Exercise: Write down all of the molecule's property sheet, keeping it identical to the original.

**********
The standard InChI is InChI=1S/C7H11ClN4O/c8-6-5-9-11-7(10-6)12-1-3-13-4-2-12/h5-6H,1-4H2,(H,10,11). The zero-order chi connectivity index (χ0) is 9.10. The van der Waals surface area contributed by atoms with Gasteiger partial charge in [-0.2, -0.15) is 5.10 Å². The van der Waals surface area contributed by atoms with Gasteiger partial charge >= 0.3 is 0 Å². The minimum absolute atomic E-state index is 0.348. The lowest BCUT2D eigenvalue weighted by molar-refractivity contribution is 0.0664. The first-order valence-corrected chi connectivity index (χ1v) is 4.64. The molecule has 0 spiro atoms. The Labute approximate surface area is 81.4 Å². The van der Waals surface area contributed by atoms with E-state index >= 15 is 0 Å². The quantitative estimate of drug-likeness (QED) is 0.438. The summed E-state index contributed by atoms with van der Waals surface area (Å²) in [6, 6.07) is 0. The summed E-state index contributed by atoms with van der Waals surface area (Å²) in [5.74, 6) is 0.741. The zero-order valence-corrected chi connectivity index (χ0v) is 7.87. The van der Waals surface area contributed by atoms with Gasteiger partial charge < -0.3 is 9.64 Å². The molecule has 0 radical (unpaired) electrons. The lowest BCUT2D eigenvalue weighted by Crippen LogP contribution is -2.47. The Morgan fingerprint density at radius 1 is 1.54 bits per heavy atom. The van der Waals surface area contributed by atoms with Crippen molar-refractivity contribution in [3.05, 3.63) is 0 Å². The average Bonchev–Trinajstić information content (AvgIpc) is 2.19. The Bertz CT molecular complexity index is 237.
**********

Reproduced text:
The standard InChI is InChI=1S/C7H11ClN4O/c8-6-5-9-11-7(10-6)12-1-3-13-4-2-12/h5-6H,1-4H2,(H,10,11). The zero-order chi connectivity index (χ0) is 9.10. The van der Waals surface area contributed by atoms with Gasteiger partial charge in [-0.2, -0.15) is 5.10 Å². The van der Waals surface area contributed by atoms with Gasteiger partial charge >= 0.3 is 0 Å². The minimum absolute atomic E-state index is 0.348. The lowest BCUT2D eigenvalue weighted by molar-refractivity contribution is 0.0664. The first-order valence-corrected chi connectivity index (χ1v) is 4.64. The molecule has 0 spiro atoms. The Labute approximate surface area is 81.4 Å². The van der Waals surface area contributed by atoms with E-state index >= 15 is 0 Å². The quantitative estimate of drug-likeness (QED) is 0.438. The summed E-state index contributed by atoms with van der Waals surface area (Å²) in [6, 6.07) is 0. The summed E-state index contributed by atoms with van der Waals surface area (Å²) in [5.74, 6) is 0.741. The zero-order valence-corrected chi connectivity index (χ0v) is 7.87. The van der Waals surface area contributed by atoms with Gasteiger partial charge < -0.3 is 9.64 Å². The molecule has 0 radical (unpaired) electrons. The lowest BCUT2D eigenvalue weighted by Crippen LogP contribution is -2.47. The Morgan fingerprint density at radius 1 is 1.54 bits per heavy atom. The van der Waals surface area contributed by atoms with Crippen molar-refractivity contribution in [3.05, 3.63) is 0 Å². The average Bonchev–Trinajstić information content (AvgIpc) is 2.19. The Bertz CT molecular complexity index is 237.